For Industry Professionals, Managers, Trades & Suppliers
J. NORMAN STARK, ATTORNEY and REGISTERED ARCHITECT
JURIS DOCTOR, B. ARCHITECTURE, B.F.A.
17000 St. Clair Avenue . Cleveland, Ohio 44110-2535
Tel.: (216) 531-5310 . Fax: (888) 833-5860 . E-Mail: www.Normstark@aol.com
In Florida . 6500 Midnight Pass Rd. #105 . Sarasota, FL 34242 . (941) 349-2061.

Vol. 2006-08-b August, 2006

Construction Documents

The process for any building construction or other improvement project, including demolition, requires careful communication between the designer and building craftsmen in the form of detailed, descriptive, graphic portrayals, in the form of drawings, of the work to be accomplished. These drawings, together with the detailed word descriptions of the methods to be used, in the form of written specifications ("spec's"), all of which, together, comprise the construction documents for the project.

The Ohio Administrative Code defines "CONSTRUCTION DOCUMENTS: Written, graphic and pictorial documents prepared or assembled for describing the design, location and physical characteristics of the elements of a project necessary for obtaining plan approval in accordance with section 106."

Construction documents affect and govern the various phases of any construction project. The traditional phases in the creation and generation of documents by the design architect or engineer, and thereafter by the selected contractor and subcontractors, are:
  1. Design Phase

  2. Construction Documents Phase

  3. Bidding Phase

  4. Construction Phase

  5. Project Completion and Closeout
Whenever construction claims arise, the construction documents will become extremely important in determining what was required to be done, as opposed to what was actually done by the designer the project contractors, and when and how it was performed, changed, or omitted. In this regard, the "As-Built" drawings and specifications which reflect all approved deviations and changes from the original construction documents, should show the project details as actually constructed, and is invaluable in determining and proving factual issues.
Claims against the architect or engineer may be asserted under applicable law: " 'Generally, one who contracted in a specialized professional capacity to provide the design for a particular structure may be held to respond in damages for the foreseeable consequences of a failure to exercise reasonable care in the preparation of the design.' " Campbell v. The Daimler Group, Inc. (1996), 115 Ohio App.3d 783, 789, quoting Cincinnati Riverfront Coliseum, Inc. v. McNulty Co. (1986), 28 Ohio St.3d 333, 337.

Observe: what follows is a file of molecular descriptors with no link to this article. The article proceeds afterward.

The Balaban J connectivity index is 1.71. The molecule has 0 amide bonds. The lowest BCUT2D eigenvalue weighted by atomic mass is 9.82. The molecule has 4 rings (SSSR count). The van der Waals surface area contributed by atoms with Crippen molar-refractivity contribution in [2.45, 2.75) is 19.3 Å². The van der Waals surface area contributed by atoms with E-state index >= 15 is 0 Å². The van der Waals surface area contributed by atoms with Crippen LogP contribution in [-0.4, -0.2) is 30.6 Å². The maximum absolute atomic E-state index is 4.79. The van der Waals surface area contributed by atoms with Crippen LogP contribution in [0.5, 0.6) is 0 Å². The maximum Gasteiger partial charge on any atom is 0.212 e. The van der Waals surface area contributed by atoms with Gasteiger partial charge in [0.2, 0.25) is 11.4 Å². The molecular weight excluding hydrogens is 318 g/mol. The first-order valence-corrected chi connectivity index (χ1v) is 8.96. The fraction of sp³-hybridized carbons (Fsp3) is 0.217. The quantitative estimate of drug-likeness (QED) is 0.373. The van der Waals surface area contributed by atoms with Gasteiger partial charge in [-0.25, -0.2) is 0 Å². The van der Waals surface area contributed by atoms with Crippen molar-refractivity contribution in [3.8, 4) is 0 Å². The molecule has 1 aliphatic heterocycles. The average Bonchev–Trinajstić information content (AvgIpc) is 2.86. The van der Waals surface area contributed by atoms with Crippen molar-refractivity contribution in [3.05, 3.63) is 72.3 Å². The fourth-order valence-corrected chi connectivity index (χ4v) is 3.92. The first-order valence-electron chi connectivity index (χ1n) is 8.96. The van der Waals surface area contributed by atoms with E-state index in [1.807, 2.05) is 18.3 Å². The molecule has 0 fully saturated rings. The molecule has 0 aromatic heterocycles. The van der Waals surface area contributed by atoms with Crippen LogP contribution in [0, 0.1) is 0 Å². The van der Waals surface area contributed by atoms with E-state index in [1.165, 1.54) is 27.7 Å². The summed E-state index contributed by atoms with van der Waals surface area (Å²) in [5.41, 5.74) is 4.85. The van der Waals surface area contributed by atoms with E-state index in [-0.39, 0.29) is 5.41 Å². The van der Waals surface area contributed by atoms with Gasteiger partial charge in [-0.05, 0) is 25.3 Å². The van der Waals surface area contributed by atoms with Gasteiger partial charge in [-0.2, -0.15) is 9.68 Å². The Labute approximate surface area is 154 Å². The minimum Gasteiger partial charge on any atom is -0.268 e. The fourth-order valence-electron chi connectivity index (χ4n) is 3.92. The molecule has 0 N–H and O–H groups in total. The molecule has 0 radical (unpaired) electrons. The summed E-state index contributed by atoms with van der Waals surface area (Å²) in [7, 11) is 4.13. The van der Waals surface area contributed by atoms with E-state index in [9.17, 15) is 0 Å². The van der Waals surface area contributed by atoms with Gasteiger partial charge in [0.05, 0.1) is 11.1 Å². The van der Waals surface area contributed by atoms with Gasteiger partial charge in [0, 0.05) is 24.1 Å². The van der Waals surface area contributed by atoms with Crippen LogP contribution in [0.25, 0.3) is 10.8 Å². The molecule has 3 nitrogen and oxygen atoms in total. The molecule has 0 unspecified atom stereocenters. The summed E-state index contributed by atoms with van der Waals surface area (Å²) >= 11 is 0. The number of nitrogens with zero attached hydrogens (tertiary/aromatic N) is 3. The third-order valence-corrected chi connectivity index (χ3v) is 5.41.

Tackett v. Gas Energy, Inc., 2004-Ohio-6979, 15.
Claims against the government, contractor or subcontractor may also be asserted: ".if the contractor is bound to build according to the plans and specifications prepared by the owner, the contractor will not be responsible for the consequences of defects in the plans and specifications. * * * This responsibility of the owner is not overcome by the usual clauses requiring builders to visit the site, to check the plans, and to inform themselves of the requirements of the work." United States v. Spearin (1918), 248 U.S. 132, 39 S.Ct. 59, 63 L.Ed. 166, at 136.

Construction documents can provide invaluable business information to owners, their insurers and counsel, in maintaining an important description and memorialization of any construction or demolition project.


Artificial intelligence is no match for natural ignorance.

Anonymous

AUTHOR / EDITOR: J. NORMAN STARK is an Attorney-at-Law, a Registered Architect, (AIA, NCARB) Registered Landscape Architect, Interior Designer, Planner and Senior Appraiser (ASA), admitted to practice law before the Bar of Ohio, the US District Courts, Ohio and Illinois (Central Dist.), the US Court of Appeals, and the United States Supreme Court. He is a Mediator, Arbitrator and Litigator with experience in Business, Construction Law, and Public Works, and with additional experience in Real Estate, Construction Attorney (Legal Project and Crisis Management), and as an Expert Witness (Forensic Architect). His office is in Cleveland, Ohio.

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